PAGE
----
Sources of animal proteins can do more than provide highly digestible amino acids; they can be a reliable source of bioactive compounds that enhance animal health and digestive maturation.
Animal proteins, such as those derived from milk, blood and eggs, are esteemed highly for their nutritive value. Indeed, protein digestibility in these ingredients exceeds 90 percent, whereas digestibility in soybean meal is about 85 percent. In addition, these ingredients are prized for their palatability, assuming their quality is superior and free of manufacturing defects. Accordingly, their price is much higher than prices for most vegetable protein sources, to such point that their inclusion is often limited or even omitted in low-cost piglet feeds.
New evidence and current market thinking have provided further insights into the employment of such animal-derived ingredients, especially towards the direction of bioactive compounds. Such molecules have beneficial effects on animal health, mostly by enhancing the immune system, but also directly on pathogens. In fact, some of these bioactive molecules are already available in purified forms, albeit at a price that makes their use prohibitive for animal feeds. Thus, it is by recognizing the contributions of these compounds and by taking them into the overall gut health protection plan that we can take advantage of their presence and possibly reduce overall feed cost through elimination of other external additive supplements.
Normal milk (not only colostrum) contains a number of peptides, hormones and enzymes with a biological role capable of promoting maturation of the digestive system, modulating gut microflora, and inducing secretion of hormones and peptides in the gut. Such compounds include lactoferrin, lysozyme, protease inhibitors, lactoperoxidase, neurotensin, bombesin, thyroid hormones, prolactin and insulin. In addition, several growth-stimulating substances such as insulin, epidermal growth factor and insulin-like growth factors have been identified in milk.
The presence of insulin-like growth factors (IGF-I and IGF-II) in milk have received considerable attention because these compounds have been shown to increase villus height and enhance maturation of the gastrointestinal tract. It is also believed that absorption of these factors might enhance development of body organs and promote muscle growth. Today, there is considerable interest in the commercial aspects of using such compounds in milk replacers and other nutritional supplements for neonatal and weaned pigs.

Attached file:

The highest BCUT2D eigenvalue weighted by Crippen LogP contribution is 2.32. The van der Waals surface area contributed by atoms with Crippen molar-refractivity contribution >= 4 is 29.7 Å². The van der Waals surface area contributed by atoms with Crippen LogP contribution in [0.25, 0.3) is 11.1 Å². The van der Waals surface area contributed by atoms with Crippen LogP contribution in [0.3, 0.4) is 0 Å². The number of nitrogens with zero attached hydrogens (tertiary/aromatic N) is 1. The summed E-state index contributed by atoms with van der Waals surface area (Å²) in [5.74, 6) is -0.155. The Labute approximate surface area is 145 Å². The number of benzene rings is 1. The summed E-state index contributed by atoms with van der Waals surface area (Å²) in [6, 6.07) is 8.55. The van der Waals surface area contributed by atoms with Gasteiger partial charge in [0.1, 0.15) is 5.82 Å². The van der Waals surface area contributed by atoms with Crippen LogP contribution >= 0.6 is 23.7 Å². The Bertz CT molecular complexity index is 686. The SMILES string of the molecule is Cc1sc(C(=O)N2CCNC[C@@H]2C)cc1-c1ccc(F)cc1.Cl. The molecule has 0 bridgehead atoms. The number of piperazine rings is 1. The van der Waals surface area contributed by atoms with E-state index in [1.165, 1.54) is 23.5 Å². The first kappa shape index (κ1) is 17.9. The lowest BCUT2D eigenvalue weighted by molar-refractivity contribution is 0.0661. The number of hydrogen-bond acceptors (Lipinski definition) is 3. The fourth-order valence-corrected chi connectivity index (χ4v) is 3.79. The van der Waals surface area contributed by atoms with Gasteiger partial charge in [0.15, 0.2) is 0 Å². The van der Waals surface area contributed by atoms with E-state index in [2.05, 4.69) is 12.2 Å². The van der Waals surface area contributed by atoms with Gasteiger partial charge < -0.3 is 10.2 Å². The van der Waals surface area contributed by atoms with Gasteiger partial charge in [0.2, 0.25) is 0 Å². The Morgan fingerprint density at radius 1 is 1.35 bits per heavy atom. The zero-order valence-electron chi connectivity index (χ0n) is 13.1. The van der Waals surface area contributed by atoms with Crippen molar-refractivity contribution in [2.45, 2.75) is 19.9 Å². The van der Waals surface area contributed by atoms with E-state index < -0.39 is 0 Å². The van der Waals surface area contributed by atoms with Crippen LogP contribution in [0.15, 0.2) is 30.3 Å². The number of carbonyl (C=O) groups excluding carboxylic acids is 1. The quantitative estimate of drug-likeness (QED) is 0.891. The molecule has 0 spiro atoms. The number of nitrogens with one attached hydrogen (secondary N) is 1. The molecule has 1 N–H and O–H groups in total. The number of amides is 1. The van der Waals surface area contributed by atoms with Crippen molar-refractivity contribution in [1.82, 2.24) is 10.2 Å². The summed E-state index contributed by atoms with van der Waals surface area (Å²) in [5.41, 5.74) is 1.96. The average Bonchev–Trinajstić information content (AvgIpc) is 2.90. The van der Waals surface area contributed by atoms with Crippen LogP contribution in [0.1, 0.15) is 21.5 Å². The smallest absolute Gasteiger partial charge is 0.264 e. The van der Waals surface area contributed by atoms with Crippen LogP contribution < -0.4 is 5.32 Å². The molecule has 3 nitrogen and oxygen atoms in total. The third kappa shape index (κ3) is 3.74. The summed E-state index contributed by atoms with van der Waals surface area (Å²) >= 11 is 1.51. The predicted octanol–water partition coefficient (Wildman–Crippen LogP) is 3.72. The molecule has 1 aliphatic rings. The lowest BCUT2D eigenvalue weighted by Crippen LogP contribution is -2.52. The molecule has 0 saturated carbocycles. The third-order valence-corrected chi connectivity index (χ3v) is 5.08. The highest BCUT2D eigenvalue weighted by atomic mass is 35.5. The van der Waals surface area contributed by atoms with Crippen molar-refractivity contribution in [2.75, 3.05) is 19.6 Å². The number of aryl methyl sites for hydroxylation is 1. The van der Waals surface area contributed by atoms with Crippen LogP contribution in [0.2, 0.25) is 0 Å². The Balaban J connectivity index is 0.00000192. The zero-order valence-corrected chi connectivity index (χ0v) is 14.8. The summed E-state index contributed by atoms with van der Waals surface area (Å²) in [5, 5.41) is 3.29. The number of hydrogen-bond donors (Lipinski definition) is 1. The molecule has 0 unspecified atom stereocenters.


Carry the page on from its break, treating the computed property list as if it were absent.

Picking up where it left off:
Animal plasma is the most valued ingredient derived from blood. Not only is it exceptionally rich in protein of high nutritive value, but it also contains a great number of bioactive compounds, as would be expected for blood. Of primary importance is the immunoglobulin fraction, and especially IgG, which has been shown to result in improved animal health and performance. As such, animal plasma is used invariably in most high-quality piglet diets.
Some of these bioactive molecules are already available in purified forms, albeit at a price that makes their use prohibitive for animal feeds.
Recent studies with piglets and broilers have demonstrated that challenges under trial conditions or natural infection with pathogenic bacteria and viruses result in reduced mortality and improved health when diets contained animal plasma. New data have provided evidence that the systemic effects of plasma favor a mitigation of immune system overreaction, allowing for a better health status that leads to improved feed intake and energy utilization by the animal. In fact, it has been possible to demonstrate an antibiotic "sparing" effect that cannot be fully explained by the high concentration of immunoglobulins. In addition to immunoglobulins, it is to be expected that similar bioactive compounds exist in blood as in milk, exerting comparable beneficial effects on young animals.
The egg is the vehicle through which the hen passes all nutrients and bioactive compounds to the embryo and newly hatched chick. In essence, it is a complete package that we can think as the summation of the two products above, albeit in micrographic form. Modern technology has enabled the creation of designer eggs, in that the immunoglobulins they contain are geared towards specific piglet diseases — acting very much like animal plasma immunoglobulins.
Like milk and blood, the egg is a treasure trove of bioactive ingredients. In addition to the compounds mentioned in the section for milk, it merits focusing on lysozyme. This antibiotic molecule is known to exert a powerful effect against bacteria and viruses. In fact, it is currently available in purified (albeit, too expensive) form, and there are numerous studies demonstrating its efficacy, especially under less than ideal hygienic conditions. It suffices to mention that egg whites are one of the primary sources of lysozyme.
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A low-cost diet will contain very little or none at all of any of these specialty products. As such, it is not important to consider the contribution of bioactive compounds in such diets. On the other hand, antibiotic-free diets that need to be of a higher and more complex quality can afford the use of specialty ingredients such as milk proteins, animal plasma and egg antibodies. In this case, it is perhaps possible to start thinking how to account for the presence of bioactive compounds. Can they be trusted upon to reduce the inclusion level of other supplements? Or perhaps, can they be relied upon to bring into the formulation more vegetable proteins, reduce lactose or increase density to boost intake and growth performance (as opposed to limit-feeding often employed to avoid early digestive complications)? It is indeed a new territory that merits our attention.
Read more about bioactive compounds